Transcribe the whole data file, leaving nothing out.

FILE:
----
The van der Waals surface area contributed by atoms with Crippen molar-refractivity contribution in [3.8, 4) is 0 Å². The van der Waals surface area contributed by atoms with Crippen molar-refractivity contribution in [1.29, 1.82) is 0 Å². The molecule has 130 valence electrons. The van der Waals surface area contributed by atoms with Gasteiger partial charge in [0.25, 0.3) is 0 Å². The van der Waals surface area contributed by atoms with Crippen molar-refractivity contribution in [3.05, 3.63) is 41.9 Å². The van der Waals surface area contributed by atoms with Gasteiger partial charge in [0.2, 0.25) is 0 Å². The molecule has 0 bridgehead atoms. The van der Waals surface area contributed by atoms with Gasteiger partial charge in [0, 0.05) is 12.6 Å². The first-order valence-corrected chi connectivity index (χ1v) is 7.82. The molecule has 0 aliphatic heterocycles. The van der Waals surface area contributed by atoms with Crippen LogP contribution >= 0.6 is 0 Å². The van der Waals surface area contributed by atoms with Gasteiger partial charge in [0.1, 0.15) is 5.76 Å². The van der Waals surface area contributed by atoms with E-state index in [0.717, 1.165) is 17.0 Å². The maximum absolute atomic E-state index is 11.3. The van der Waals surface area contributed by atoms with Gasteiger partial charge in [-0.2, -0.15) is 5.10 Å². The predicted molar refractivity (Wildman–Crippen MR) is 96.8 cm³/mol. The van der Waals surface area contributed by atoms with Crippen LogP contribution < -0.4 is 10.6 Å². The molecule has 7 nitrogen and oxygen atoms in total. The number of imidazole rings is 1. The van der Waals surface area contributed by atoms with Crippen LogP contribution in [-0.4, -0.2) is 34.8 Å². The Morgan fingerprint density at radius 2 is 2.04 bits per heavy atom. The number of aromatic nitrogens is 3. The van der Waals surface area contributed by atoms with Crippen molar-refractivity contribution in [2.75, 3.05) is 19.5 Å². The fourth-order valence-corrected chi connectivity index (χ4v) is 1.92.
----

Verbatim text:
The van der Waals surface area contributed by atoms with Crippen molar-refractivity contribution in [3.8, 4) is 0 Å². The van der Waals surface area contributed by atoms with Crippen molar-refractivity contribution in [1.29, 1.82) is 0 Å². The molecule has 130 valence electrons. The van der Waals surface area contributed by atoms with Gasteiger partial charge in [0.25, 0.3) is 0 Å². The van der Waals surface area contributed by atoms with Crippen molar-refractivity contribution in [3.05, 3.63) is 41.9 Å². The van der Waals surface area contributed by atoms with Gasteiger partial charge in [0.2, 0.25) is 0 Å². The molecule has 0 bridgehead atoms. The van der Waals surface area contributed by atoms with Gasteiger partial charge in [0, 0.05) is 12.6 Å². The first-order valence-corrected chi connectivity index (χ1v) is 7.82. The molecule has 0 aliphatic heterocycles. The van der Waals surface area contributed by atoms with Crippen LogP contribution >= 0.6 is 0 Å². The van der Waals surface area contributed by atoms with Gasteiger partial charge in [0.1, 0.15) is 5.76 Å². The van der Waals surface area contributed by atoms with E-state index in [0.717, 1.165) is 17.0 Å². The maximum absolute atomic E-state index is 11.3. The van der Waals surface area contributed by atoms with Gasteiger partial charge in [-0.2, -0.15) is 5.10 Å². The predicted molar refractivity (Wildman–Crippen MR) is 96.8 cm³/mol. The van der Waals surface area contributed by atoms with Crippen LogP contribution < -0.4 is 10.6 Å². The molecule has 7 nitrogen and oxygen atoms in total. The number of imidazole rings is 1. The van der Waals surface area contributed by atoms with Crippen LogP contribution in [-0.4, -0.2) is 34.8 Å². The Morgan fingerprint density at radius 2 is 2.04 bits per heavy atom. The number of aromatic nitrogens is 3. The van der Waals surface area contributed by atoms with Crippen molar-refractivity contribution in [2.75, 3.05) is 19.5 Å². The fourth-order valence-corrected chi connectivity index (χ4v) is 1.92.